Senior Housing Properties Trust
President and Chief Operating Officer
Jennifer Francis

Senior Housing Properties Trust (SNH) executives said Thursday that they are “really happy and confident” about moves being made at its largest tenant, Five Star Senior Living, under President and CEO Katherine “Katie” Potter, who began in the roles in January.

“We believe they are doing the right things to turn the business around, and it’s very much in line with our expectations so far,” Chief Financial Officer Richard Siedel said during the real estate investment trust’s second-quarter earnings call. “I don’t think I can stress enough how excited we are about things that Five Star is doing to turn the business around,” he added later.

A restructuring agreement announced in April and approved by Five Star’s board in June does have financial consequences for SNH and its shareholders, however, the REIT said. The reduction in rent paid to SNH by Five Star during the quarter, per the agreement, contributed to an 11.1% decrease in cash basis net operating income for properties owned and / or managed continuously by the same operator, as well as a net loss attributable to common shareholders of $37.2 million, or $0.16 per share.

But in addition to working to carry out the plan outlined in the restructuring agreement, Five Star has made changes to address workforce issues that SNH President and Chief Operating Officer Jennifer Francis said should “lead to even better services to residents and ultimately increased occupancy and rent growth.”

“Some of the biggest challenges in senior living are wage pressure across all employee types, and fierce competition for quality leadership. To address this, Five Star has increased its commitments to its team members, which we see as a much-needed strategic move,” she said. “Additionally, high employee turnover in the past led to the increased use of costly contract labor. Five Star hopes to eliminate third-party labor entirely and replace it with a higher-quality, permanent workforce.”

Five Star’s total wages and benefits were up 3.2% compared with the same period in 2018, Potter said on the company’s second-quarter earnings call Wednesday.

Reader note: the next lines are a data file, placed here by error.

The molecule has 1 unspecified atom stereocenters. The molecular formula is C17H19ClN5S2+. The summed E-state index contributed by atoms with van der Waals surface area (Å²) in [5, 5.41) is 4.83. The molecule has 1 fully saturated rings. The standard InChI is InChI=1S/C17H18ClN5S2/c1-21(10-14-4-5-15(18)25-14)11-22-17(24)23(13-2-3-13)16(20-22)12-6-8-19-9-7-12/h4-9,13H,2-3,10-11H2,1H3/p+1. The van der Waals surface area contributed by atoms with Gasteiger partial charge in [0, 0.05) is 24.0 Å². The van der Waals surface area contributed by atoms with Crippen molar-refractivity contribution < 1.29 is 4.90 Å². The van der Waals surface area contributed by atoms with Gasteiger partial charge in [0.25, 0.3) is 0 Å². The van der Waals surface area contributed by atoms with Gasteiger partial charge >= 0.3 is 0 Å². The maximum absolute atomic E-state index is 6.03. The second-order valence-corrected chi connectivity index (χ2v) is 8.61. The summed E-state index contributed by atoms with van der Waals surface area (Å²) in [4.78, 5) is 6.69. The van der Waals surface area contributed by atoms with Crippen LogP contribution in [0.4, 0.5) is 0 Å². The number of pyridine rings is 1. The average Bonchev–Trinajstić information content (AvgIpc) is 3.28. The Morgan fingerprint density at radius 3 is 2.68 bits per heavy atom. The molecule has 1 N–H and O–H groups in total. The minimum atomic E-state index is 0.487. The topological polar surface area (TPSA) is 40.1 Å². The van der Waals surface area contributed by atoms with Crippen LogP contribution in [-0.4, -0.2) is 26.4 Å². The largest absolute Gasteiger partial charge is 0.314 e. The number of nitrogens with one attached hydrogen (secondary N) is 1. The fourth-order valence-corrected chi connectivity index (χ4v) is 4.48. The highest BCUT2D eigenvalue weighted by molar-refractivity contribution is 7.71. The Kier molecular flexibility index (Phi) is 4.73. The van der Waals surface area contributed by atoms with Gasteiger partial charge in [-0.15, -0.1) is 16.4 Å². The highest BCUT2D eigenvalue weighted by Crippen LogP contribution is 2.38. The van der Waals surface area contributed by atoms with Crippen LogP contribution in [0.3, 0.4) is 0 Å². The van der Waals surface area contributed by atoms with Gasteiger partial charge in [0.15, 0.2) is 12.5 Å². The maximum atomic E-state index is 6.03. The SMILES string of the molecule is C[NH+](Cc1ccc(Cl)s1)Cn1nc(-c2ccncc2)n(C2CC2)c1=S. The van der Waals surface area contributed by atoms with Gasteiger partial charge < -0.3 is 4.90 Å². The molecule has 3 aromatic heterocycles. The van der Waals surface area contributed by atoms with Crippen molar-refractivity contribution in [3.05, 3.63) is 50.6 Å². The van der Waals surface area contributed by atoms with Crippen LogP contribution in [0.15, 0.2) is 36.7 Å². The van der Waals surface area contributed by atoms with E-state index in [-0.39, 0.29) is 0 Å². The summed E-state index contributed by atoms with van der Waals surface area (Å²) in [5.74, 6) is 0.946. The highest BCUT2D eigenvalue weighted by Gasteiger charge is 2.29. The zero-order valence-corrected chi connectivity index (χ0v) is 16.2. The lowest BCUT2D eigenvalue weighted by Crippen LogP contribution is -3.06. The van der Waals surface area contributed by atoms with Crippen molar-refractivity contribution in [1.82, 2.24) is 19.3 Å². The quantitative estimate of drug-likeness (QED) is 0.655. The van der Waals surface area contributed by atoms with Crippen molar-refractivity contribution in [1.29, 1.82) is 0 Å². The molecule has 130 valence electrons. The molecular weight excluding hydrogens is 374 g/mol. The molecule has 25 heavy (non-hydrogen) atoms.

“Part of the commitment to retain and motivate our workforce includes recognition through compensation,” she said. “Accordingly, we invested in our team members through increases in base pay and are already benefiting from this investment through talented new hires.”

Nineteen new executive directors were hired at communities during the second quarter, Potter said Wednesday. “In addition, we hired a new director of employee engagement, completed our first comprehensive employee engagement survey, launched a new employee recognition program and are proceeding toward implementing a learning management system, all of which reaffirm our commitment to our team members,” she added.

Along with Potter, also promising at Five Star are the additions of a new COO, Margaret Wigglesworth, announced Wednesday, and a new CFO, Jeffrey Leer, who began in June, Francis said.

“It’s a whole new team there, and we’re really encouraged by the progress we think they can make with that new senior management team,” she said.

The approval by Five Star’s board of the restructuring agreement was one of two hurdles that needed to be cleared before the Jan. 1 goal of converting management agreements for Five Star communities. The second hurdle, Francis said, is obtaining new licenses to transfer communities from triple-net leases to a RIDEA structure.

“With the triple-net lease structure, the operator is licensed in the communities, and with RIDEA structure, SNH will be licensed,” she said. “So we have a team of experts that are working on that licensing now, and I still feel confident that that we’ll hit that milestone as well and be able to have this transition happen at year-end.”

The contracts are written in such a way that they can be extended until Jan. 1, 2021, if necessary, Siedel said during the REIT’s first-quarter earnings call.

In other news, Francis said the REIT continues to make progress on its previously announced disposition plan and anticipates selling or having under agreement to sell approximately $900 million of senior housing and “noncore” medical office assets by the end of the year.

“Year to date, we have sold or have under agreement to sell 50 properties for total expected proceeds of $197 million, and we have another 60 properties being actively marketed for sale,” Francis said.

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